Delaware and Rhode Island Schools

Amplify Education | Professional Learning Design

The States of Delaware and Rhode Island sought to transform school culture by optimizing use of student data. Amplify designed and led programs that taught educators how to use data to increase the impact of daily instruction. Members of that team who led this project are now part of ProjectEd.

Our contributions: professional learning design, coaching, project management, in-school implementation

The data coaches build capacity over time, so that we not only lift the skills and knowledge of our educators, but build processes so the work continues even when the data coaches are not there.

— Mark Murphy, Delaware Secretary of Education

Offering Flexible Structures

The Delaware Department of Education wanted a structure for teacher collaboration, but not all districts could participate in the same framework. We conducted a needs assessment and designed solutions to accommodate the needs of individual schools.

Using Data to Empower educators

In Delaware, expert Data Coaches facilitated Professional Learning Communities in schools. By implementing a cycle-of-inquiry framework over a two-year period, coaches enabled educators to analyze, strategize, and act on all the relevant student information.

In Rhode Island, Data Coaches worked with School Data Leadership Teams, comprised of teachers and leaders, over the course of two years. Offsite workshops as well as onsite coaching allowed the teams create a unique, transparent data culture in each school. Each Leadership Team then had the freedom to implement the initiative in any way they chose for their own school.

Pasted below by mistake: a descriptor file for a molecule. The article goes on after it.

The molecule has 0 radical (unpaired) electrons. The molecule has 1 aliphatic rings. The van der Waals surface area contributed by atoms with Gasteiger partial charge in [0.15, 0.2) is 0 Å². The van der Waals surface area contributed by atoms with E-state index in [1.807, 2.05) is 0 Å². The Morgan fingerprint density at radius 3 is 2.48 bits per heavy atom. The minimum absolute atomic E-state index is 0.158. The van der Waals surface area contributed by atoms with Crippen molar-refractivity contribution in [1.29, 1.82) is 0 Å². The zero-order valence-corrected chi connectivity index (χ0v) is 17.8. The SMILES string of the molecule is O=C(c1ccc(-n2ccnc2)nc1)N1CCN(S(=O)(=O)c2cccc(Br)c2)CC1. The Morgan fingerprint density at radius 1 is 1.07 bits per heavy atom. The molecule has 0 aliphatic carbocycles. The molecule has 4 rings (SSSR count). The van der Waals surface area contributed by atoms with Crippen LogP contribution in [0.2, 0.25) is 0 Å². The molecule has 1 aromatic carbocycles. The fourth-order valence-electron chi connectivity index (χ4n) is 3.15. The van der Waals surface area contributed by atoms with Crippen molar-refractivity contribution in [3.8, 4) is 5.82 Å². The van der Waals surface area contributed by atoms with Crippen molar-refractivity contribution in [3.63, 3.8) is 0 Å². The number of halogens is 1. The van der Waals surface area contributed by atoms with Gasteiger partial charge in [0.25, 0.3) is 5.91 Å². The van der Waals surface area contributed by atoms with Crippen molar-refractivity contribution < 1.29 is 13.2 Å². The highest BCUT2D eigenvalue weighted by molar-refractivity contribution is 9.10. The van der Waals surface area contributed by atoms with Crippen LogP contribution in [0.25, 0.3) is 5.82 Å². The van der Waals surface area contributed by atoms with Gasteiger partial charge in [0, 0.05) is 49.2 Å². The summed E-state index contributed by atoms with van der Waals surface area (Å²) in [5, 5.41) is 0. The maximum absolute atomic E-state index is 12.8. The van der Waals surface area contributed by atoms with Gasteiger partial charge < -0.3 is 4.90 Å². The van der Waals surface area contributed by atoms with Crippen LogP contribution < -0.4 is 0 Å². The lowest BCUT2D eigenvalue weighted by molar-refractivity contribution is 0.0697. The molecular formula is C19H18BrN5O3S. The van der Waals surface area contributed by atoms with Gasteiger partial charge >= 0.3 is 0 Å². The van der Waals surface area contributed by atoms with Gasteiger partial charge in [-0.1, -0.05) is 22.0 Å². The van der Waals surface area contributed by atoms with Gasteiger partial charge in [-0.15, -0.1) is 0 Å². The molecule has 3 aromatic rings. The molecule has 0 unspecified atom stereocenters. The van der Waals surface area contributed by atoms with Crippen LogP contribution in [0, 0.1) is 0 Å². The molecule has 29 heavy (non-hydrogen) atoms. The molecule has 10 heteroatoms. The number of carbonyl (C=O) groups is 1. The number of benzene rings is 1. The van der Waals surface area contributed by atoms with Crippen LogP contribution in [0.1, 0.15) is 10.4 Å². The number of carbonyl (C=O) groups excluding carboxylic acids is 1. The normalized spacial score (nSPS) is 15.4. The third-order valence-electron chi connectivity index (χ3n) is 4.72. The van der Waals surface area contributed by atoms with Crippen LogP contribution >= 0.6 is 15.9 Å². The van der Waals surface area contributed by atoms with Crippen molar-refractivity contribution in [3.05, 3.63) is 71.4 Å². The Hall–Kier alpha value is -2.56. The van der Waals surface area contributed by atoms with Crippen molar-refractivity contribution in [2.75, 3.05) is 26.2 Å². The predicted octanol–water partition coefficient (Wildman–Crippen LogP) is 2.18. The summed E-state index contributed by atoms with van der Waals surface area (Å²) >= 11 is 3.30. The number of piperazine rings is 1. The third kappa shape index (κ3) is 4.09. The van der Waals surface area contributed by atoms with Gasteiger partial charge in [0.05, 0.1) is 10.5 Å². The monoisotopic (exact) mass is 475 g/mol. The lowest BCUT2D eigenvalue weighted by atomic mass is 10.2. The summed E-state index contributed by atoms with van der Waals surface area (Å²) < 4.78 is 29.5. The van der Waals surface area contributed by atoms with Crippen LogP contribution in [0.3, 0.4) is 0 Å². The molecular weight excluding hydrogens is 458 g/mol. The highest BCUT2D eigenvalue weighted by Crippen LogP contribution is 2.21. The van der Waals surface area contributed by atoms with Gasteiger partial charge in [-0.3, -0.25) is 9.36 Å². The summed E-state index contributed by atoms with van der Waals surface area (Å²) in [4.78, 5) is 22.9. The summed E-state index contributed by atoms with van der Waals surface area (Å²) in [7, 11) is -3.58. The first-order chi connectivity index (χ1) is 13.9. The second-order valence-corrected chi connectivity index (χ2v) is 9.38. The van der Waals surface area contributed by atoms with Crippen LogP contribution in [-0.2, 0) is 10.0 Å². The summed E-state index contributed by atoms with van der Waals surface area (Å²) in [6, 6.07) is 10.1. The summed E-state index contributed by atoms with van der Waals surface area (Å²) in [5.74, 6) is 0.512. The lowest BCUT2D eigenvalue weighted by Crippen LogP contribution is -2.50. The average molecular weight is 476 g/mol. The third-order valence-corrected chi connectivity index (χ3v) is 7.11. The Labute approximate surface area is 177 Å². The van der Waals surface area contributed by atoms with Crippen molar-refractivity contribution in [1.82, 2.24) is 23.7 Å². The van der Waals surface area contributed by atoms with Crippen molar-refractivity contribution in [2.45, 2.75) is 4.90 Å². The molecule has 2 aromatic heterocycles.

Now that data is part of our process, teachers see data everywhere. They incorporate all kinds of data — behavioral data, data from formative and summative assessments, reading results — into their daily routines. This information is used deliberately when planning for and assessing student learning. Teachers are ‘owning’ data use and this is essential in moving students forward.

— Melissa Marino, Principal, Wawaloam Elementary School in Exeter, Rhode Island

Creating Cultures of Collaboration

Coaches used proven techniques to help teachers and leaders collaborate on instructional choices, based on student data. Rather than handing educators solutions to specific problems, coaches asked questions to help them develop their skills and solve the problems themselves. The coaching resulted in lasting, proactive environments of shared accountability and success.

I hear from principals all the time that teachers are not bringing problems to the administration. Now they’re bringing an awareness of problems that may have existed, and here’s how we solved it.

— Donna Mitchell, Deputy Officer, Delaware Department of Education

One difference I’ve seen is that all of those kids at that grade level are our responsibility, it’s not just about kids in my room and this is what I do.

— Pamela Hererra, Instructional Director, Capital School District, Delaware

Delivering Meaningful Results

In Delaware, the percentage of grade 3–10 students who scored proficient on state reading and math tests increased by 11 and 8 percentage points , respectively, over prior years.

Teacher confidence increased dramatically in both states. In Delaware, 71% teachers said Professional Learning Communities helped them build useful skills to collect and use data, while 88% felt more confident using data to make instructional decisions.. In Rhode Island, 92% of teachers participating in the second year reported they use data more often to make everyday instructional decisions.

Over the course of the year and a half that I’ve been here, it’s a 180 degree difference from where we were. We are constantly discussing how students did on this assessment versus that assessment. And those were conversations that were never had prior to fall 2011.

— Bob Bennett, Delaware Special Education Cadre